The final Policy Hour of the season was a double dose of early education information! We heard about changes to Parent Aware and received an end of legislative session update.

Parent Aware

June Policy Hour at Think Small

First, Michelle Lenhart and Nara Topp joined us from the Department of Human Services (DHS) to discuss changes to Parent Aware. Parent Aware is Minnesota’s Quality Rating and Improvement System. Participation is voluntary for child care providers, and it offers tools and resources to help:

  • Families find quality child care and early education
  • Programs improve their practices
  • Children benefit from care and education that will prepare them for school and life

The Parent Aware House was adapted from the National Center of Quality Teaching and Learning Framework for Effective Practices, and the Washington Early Achiever’s House.

Recognizing the importance of supporting early brain development, DHS works with the state Departments of Education and Health, Child Care Aware of Minnesota, and other partners like Think Small to shape and implement the program.

Parent Aware recently went through a revision process, where DHS collected input on program standards. They knew from a validation study that they were on the right track, but there was room for improvement. The outcome is a Parent Aware “remodel”. Rather than a complete overhaul to the program, the result is modifications to the standards and indicators.

Changes in the remodel aim to provide more flexibility while maintaining the standards that ensure high-quality care and education for children. Highlights of the changes, which will take effect July 1, 2017, include:

  • More rating pathways. In addition to the Full Rating Pathway and Accelerated Pathway to Ratings (APR), there is now an Automatic Rating. Head Start programs will be eligible for this rating and will not have to submit documentation to receive a Four Star rating. There is also an option now to make it easier for some programs opening multiple sites to receive the same rating more easily.
  • Flexible coaching options. Programs can choose to receive 20-30 hours of coaching over 6 months or 40-60 hours over the course of a year, depending on what timeline and intensity best suits their needs.
  • User-friendly documentation. DHS received a lot of feedback about documentation difficulties. In response, they have created more flexible options. They also have worked to clarify the reasoning and goals behind the indicators.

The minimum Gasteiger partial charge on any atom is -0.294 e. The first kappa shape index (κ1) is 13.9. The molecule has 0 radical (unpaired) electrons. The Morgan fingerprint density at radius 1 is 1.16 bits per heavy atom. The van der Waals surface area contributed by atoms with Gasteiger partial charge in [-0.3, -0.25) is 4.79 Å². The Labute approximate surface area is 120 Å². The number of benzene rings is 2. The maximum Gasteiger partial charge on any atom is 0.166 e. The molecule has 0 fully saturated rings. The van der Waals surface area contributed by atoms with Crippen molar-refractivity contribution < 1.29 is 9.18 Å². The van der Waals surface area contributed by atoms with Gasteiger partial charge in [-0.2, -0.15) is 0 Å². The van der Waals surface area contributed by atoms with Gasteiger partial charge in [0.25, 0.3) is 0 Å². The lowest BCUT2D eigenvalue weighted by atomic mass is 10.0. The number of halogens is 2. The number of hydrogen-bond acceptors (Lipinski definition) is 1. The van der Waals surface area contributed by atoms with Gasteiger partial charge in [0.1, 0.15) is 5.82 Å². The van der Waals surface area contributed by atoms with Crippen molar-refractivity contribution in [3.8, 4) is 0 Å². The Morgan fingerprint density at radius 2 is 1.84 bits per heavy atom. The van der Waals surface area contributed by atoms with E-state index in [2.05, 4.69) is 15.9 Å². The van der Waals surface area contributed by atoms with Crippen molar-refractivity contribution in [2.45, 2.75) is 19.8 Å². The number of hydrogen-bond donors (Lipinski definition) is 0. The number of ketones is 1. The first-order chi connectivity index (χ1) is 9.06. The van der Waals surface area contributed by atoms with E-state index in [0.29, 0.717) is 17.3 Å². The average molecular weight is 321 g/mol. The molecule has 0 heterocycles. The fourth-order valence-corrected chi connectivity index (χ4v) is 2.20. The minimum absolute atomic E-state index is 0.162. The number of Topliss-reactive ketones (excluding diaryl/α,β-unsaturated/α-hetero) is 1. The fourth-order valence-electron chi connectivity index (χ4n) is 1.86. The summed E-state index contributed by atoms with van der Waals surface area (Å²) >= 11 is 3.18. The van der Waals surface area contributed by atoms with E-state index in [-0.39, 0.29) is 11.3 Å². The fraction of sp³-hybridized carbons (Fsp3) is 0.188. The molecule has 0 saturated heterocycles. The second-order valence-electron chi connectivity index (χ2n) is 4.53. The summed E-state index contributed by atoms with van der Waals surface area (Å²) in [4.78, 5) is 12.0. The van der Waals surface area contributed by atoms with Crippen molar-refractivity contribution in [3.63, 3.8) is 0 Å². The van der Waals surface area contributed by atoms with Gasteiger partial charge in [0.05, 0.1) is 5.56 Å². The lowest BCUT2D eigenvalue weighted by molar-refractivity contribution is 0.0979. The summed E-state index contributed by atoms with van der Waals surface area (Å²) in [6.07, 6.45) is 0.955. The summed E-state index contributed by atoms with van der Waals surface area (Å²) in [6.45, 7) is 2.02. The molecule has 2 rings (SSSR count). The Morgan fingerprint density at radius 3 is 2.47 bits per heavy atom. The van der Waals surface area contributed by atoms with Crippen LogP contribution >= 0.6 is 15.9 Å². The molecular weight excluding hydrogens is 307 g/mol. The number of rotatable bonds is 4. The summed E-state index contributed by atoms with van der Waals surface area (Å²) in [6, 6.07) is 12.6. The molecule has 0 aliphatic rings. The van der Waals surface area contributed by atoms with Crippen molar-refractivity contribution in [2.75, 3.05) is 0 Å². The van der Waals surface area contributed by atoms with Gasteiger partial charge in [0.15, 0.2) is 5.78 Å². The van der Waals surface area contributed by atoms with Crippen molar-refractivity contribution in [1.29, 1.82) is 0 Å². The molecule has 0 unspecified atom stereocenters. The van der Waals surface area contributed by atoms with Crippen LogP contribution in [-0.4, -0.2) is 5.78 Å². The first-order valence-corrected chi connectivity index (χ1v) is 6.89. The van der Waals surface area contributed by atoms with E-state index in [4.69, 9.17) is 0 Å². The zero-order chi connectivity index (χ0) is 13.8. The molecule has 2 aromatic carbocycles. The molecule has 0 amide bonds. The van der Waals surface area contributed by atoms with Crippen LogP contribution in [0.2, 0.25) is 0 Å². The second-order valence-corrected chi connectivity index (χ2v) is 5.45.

• Simplified training choices. Rather than requiring specific trainings, which could be difficult to navigate, requirements going forward will align with Knowledge and Competency Framework (KCF) domains.
  • More robust financial supports. Providers will be able to receive $1,000 in quality improvement supports for Building Quality participation {up from $500), in order to make improvements to their program. To move to a higher star level, providers will receive $2,500 in quality improvement supports, up from $1,000.

Four Star-rated programs do not receive Quality Improvement Supports because those are intended to help programs improve and advance, and Four Stars is the highest level. Those program are eligible for other incentives, such as Early Learning Scholarships and higher reimbursement rates for the Child Care Assistance Program (CCAP).

Lenhart and Topp emphasized that Parent Aware is here to stay, and they encourage programs to participate at whatever level works for them.

Legislative Update

Minnesota’s Future members Clare Sanford and Ann McCully provided an update on highlights of the 2017 legislative session for early care and education. Most of their updates are covered in our Think Small legislative wrap-up.

A few additional highlights:

  • The education budget included a 2% increase for the school funding formula. It also included new teacher licensure language that the Governor would like to renegotiate (but has already signed into law).
  • Presenters shared that the current interpretation of the School Readiness Plus language is that a licensed teacher must oversee the program but does not have to be present in each classroom.
  • While many child care provisions passed related to federal requirements, it was disappointing that a reimbursement rate increase was not included.
  • The Focus on Five Senate Working Group that met during session discussed promising practices and barriers for young children. Out of that work came funding for a pilot project in Dakota County for kids 0-8.
  • There is $12 million for home visiting in the new budget.
  • Minor changes regarding notifications of and access to child care for college students passed.
  • The Father Project received funding.

For more details, check out the Child Care Aware of Minnesota Legislative Update.

For the first time, Policy Hour was recorded on Facebook Live. If you’d like to relive part or all of the fun, check it out here.